After nearly drowning in a lake, Madison (Michelle Mylett) has developed a fear of water, since she sees a large monstrous figure, known as The Drownsman (Ry Barrett), near every water source. Fed up with her supposedly irrational fears, Madison’s friend Hannah (Hannah) stages a séance/intervention to try and snap Madison out of it. However, the séance only works in making all of Madison’s friends a target for The Drownsman’s wrath. With the group of friends being picked off one by one, Madison and Hannah set off to find a way to stop The Drownsman, before he plunges them into the depths.
A quite obvious comparison to the plot of The Drownsman is A Nightmare on Elm Street, except that the titular monster attacks through water instead of dreams. The film is somewhat effective in building tension whenever a source of water is nearby, since it is only a matter of time until The Drownman jumps out and grabs someone. However, the concept of a monster that jumps out of any source of water, including spills on a table, has a certain ridiculous aspect to it. In fact, there are many scenes in the film, where the characters’ growing fear of water, results in more laughs that scares.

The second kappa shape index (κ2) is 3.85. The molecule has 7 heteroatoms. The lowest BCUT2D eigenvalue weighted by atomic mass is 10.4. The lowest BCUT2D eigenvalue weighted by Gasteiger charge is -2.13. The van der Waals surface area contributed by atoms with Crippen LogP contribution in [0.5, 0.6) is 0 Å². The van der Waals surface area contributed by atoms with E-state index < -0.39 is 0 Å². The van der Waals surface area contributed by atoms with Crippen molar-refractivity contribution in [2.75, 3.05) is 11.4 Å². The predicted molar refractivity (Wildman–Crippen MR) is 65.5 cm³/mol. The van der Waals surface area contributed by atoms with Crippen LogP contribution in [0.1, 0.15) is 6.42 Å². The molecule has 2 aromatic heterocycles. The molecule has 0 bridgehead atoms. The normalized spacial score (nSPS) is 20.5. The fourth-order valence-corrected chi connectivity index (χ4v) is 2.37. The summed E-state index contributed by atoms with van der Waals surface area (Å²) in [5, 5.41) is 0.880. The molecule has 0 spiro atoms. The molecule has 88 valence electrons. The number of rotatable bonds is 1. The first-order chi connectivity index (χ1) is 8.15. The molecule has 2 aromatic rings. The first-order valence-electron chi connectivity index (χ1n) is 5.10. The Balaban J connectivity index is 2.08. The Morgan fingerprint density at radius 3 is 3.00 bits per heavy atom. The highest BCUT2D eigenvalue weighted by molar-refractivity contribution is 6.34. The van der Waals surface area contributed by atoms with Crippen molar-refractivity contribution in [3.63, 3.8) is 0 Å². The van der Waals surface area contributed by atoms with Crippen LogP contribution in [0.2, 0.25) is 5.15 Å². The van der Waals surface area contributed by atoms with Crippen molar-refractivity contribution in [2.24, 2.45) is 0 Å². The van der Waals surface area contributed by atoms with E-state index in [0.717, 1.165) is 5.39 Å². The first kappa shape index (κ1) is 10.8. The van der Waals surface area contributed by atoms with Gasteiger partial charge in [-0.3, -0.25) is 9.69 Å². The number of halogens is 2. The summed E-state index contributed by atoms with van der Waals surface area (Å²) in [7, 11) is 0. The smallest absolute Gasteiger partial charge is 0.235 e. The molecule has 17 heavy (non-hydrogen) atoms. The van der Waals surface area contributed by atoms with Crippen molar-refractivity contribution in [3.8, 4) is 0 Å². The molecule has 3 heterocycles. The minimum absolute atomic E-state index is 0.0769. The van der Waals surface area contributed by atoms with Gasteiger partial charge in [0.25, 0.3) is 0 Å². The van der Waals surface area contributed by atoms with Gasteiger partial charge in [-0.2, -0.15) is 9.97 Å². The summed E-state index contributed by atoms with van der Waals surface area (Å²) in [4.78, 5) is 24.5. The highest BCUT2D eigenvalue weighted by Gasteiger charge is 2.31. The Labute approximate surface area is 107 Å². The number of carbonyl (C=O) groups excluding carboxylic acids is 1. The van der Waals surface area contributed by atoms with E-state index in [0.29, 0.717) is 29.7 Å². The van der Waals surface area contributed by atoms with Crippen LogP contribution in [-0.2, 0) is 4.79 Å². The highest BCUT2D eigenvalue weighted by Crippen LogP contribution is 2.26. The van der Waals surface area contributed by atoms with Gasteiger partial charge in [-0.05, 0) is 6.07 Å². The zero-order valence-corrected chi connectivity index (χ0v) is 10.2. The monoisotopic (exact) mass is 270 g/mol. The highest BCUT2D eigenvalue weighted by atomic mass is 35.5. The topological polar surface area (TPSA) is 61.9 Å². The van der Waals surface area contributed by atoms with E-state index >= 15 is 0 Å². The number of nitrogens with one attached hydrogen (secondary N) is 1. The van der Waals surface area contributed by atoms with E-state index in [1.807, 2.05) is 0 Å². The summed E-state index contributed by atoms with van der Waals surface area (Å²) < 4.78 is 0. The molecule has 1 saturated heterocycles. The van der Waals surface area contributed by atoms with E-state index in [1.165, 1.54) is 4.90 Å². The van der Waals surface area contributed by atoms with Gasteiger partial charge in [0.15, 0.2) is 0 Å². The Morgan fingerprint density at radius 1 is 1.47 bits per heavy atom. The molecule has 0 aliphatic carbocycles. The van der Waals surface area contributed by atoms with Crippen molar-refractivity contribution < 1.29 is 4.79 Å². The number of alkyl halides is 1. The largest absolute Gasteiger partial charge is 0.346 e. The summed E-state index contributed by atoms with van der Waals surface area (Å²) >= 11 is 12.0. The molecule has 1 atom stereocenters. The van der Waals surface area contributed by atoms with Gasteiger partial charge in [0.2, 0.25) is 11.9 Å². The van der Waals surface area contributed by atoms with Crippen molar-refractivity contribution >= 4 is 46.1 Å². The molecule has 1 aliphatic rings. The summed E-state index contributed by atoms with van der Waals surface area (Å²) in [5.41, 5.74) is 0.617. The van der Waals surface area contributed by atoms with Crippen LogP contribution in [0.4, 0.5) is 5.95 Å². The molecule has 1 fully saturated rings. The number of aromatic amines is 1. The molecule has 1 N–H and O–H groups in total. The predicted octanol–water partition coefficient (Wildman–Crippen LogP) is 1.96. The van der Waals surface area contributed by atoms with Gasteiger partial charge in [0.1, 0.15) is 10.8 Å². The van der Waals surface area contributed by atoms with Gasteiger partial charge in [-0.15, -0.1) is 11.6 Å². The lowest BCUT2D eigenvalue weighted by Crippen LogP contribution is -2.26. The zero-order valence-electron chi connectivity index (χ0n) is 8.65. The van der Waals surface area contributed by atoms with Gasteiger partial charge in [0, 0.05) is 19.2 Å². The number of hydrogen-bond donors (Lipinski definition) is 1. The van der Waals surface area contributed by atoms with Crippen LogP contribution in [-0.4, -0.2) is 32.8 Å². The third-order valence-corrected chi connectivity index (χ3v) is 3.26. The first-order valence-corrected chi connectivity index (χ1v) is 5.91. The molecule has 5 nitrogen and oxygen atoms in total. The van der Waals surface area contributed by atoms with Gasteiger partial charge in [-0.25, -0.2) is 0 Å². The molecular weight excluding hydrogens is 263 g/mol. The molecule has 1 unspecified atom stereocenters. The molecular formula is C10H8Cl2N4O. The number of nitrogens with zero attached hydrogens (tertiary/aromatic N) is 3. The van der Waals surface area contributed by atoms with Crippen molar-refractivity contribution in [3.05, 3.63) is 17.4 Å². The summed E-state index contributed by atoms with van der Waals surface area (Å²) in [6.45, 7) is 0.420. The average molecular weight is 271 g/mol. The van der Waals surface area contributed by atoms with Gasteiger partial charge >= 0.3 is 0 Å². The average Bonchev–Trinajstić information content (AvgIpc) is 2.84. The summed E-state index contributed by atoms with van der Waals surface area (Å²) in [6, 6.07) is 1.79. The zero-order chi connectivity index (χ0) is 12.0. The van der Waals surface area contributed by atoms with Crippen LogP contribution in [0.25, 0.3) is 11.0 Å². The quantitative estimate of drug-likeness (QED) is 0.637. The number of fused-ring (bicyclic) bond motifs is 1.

It is interesting to note that, with the exception of Ry Barrett as The Drownsman, all the lead roles in the film are female. I’m not sure if this was on purpose, or something that just came about, but I did end up noticing the lack of men in the film. Much of the film is based around the friendship between Madison and Hannah, which was damaged by Madison’s fears, but heals as Hannah realizes these fears are true. Overall, The Drownsman is not a perfect film, but it does have its moments.7 | FAIR